- Wakeboard at Lake Taco – If you want to get out of the city and have some adventure, head to the eastern outskirts of Bangkok for some wakeboarding (i.e. riding on a short board while being pulled by a motorboat). This is a popular thing to do with expats and though I never did it, my friends always said it was a fun time.
- Take a cooking class – Take an afternoon to learn about Thai cooking and try your hand at making some food. You’ll find cooking classes throughout the city but the vegetarian restaurant Mai Kaidee has a really good one!
- Calypso Ladyboy Show – This ladyboy show is actually a good cabaret show that attracts a variety of visitors. It’s Bangkok’s version of Moulin Rouge. There’s glitz, glamour, and spectacle—everything you’d expect from a cabaret show in Bangkok. They also have a traditional Thai buffet dinner. 2194 Charoenkrung 72-76 Road, Warehouse #3, +66 2 688 1415-7, calypsocabaret.com. Shows are daily at 8:15pm and 9:45pm. Tickets from 900 THB per person.
Where to Eat in Bangkok
- Indus – One of the more fancy Indian restaurants in Bangkok, this place has a beautiful design and outdoor eating area. It’s high end but the food is delicious. I especially like their Chicken Masala. 71 Sukhumvit Soi 26, +66 2 258 4900, indusbangkok.com.
- May Kaidee’s Vegetarian Restaurant – Located near Khao San Road, this restaurant is an institution in Bangkok and serves the best vegetarian Thai food in the area. Try the Massaman curry and spring rolls—they’re heavenly. They also offer cooking classes during the day. 33 Samsen Road, Soi 2, +66 2 281 7699, maykaidee.com/restaurants.
- Isao – This is one of my favorite sushi restaurants in the entire world. Everything here is delicious. There’s a robust menu and constantly changing specials. Make sure you try the Winter Roll as it will be the best thing you eat. 5 Sukhumvit 31, +66 2 258 0645-6, isaotaste.com.
- Bella Napoli – This is my favorite Italian place in Bangkok. You’ll get the best pizza in the city, along with other delicious Italian specialties, the staff is friendly, and the prices are affordable. Sukhimvit Soi 31, +66 2 259 0405, facebook.com/bellanapoli.bkk.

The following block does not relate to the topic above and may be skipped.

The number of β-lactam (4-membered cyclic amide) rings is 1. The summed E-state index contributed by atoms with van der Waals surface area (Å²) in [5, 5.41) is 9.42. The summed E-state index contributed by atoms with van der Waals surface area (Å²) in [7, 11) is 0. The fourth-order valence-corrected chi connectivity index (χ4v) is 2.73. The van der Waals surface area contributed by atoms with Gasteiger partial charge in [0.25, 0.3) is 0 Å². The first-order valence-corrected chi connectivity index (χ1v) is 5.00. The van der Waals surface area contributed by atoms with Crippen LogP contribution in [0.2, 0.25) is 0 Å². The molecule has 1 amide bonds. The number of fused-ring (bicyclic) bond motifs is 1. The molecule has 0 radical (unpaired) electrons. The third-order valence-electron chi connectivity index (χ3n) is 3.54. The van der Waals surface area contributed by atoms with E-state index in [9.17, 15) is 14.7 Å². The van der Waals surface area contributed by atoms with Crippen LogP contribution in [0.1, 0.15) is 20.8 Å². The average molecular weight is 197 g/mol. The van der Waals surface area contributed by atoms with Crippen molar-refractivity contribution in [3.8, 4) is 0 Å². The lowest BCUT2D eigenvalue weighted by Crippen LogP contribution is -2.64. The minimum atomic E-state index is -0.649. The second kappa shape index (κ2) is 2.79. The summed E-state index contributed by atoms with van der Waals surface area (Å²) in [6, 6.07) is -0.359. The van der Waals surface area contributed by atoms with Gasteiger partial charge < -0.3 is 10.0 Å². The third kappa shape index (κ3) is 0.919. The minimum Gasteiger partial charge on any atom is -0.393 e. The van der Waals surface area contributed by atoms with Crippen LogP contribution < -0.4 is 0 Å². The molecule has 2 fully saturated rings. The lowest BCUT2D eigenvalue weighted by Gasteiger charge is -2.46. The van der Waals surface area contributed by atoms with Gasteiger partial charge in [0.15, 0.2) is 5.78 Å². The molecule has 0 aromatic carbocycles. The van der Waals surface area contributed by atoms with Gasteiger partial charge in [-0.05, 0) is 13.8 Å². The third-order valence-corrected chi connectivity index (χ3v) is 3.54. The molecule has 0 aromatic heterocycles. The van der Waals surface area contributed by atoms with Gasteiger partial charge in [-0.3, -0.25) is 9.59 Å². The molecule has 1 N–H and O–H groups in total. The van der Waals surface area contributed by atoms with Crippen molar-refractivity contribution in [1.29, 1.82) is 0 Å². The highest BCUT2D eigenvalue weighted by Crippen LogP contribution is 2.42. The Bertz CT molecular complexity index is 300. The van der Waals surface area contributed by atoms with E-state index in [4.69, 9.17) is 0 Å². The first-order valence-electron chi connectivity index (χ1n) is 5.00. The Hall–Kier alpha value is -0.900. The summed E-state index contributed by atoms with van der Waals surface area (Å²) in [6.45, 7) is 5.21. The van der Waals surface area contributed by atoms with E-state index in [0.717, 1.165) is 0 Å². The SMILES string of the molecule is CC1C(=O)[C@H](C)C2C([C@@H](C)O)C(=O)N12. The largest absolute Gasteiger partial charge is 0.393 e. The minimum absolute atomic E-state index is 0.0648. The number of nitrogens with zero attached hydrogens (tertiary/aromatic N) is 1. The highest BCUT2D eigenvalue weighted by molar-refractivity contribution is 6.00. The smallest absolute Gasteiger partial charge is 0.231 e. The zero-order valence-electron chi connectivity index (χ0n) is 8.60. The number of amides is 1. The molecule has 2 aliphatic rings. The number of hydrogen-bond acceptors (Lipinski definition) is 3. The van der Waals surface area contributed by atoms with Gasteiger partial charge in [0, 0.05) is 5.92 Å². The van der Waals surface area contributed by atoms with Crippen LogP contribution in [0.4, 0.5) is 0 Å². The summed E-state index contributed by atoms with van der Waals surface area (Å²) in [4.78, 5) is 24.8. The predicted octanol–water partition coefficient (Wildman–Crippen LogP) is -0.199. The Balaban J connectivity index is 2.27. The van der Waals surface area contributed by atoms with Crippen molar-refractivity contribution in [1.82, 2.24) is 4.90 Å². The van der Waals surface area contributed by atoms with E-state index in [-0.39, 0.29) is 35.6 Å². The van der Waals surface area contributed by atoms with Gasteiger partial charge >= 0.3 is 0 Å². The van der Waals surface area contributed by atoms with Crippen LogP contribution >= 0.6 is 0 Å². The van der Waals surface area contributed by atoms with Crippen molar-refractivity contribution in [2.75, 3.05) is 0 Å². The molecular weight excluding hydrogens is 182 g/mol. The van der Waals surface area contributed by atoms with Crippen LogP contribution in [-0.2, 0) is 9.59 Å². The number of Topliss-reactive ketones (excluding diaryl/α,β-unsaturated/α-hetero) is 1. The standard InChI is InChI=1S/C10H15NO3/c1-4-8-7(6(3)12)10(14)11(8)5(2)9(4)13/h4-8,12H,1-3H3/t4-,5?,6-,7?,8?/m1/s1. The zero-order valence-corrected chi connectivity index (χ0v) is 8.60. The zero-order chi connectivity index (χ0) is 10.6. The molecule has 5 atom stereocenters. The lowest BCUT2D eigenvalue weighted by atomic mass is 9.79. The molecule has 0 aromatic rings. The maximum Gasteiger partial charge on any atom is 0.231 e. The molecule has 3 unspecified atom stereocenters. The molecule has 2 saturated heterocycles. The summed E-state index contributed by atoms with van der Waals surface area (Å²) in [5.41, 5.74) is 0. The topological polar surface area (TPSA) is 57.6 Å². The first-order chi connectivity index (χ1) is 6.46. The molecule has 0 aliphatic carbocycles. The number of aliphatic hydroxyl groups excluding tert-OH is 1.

- Rawanstar Roasted Duck – Here you’ll find great roast duck at reasonable prices. 955/6 Thanon Nakhon Chai Soi, +66 2 241 2506.
- Sukhimvit Soi 33 – Tucked down the side of the Family Mart is a series of street stalls that feature delicious food. Try the Pad Thai place. It’s one of the best in the city.
- Soi Rambuttri – At the far end of Soi Rambuttri near the roundabout is another series of street stalls that have grown more popular in the years. They have really, really good food. Be sure to try the soup place. It’s out of this world.
There’s more to see and do in Bangkok than just temples, shopping, and traffic! It’s a city whose charm emerges slowly once you get off the beaten path. With four days, you can see the major and minor attractions and get a robust overview of one of my favorite cities in the world. Use this post as a guide and learn to love the city the way I did. You’ll fall in love with it!
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Book Your Trip to Bangkok: Logistical Tips and Tricks
Get Your Guide
Check out my detailed guide to planning a visit to NYC with suggested itineraries, places to stay, things to do, where to eat, and how to get around. Just click here to get the guide and continue planning today!
Book Your Flight
Find a cheap flight by using Skyscanner or Momondo. They are my two favorite search engines because they search websites and airlines around the globe so you always know no stone is left unturned.
Book Your Accommodation
You can book your hostel with Hostelworld. If you want to stay elsewhere, use Booking.com as they consistently return the cheapest rates for guesthouses and cheap hotels. I use them all the time. My favorite places to stay in Bangkok are:
- Green House Hostel – Backpacker institution with negotiable prices.
- Mad Monkey Hostel – European-style hostel near Khao San Rd.
- D&D Inn – Good, clean rooms with a pool right on Khao San.
- Aloft Bangkok Sukhumvit 11 – Located downtown, this the best value luxury hotel in the city.
Don’t Forget Travel Insurance
Travel insurance will protect you against illness, injury, theft, and cancellations. It’s comprehensive protection in case anything goes wrong. I never go on a trip without it as I’ve had to use it many times in the past. I’ve been using World Nomads for ten years. My favorite companies that offer the best service and value are:
Looking for the best companies to save money with?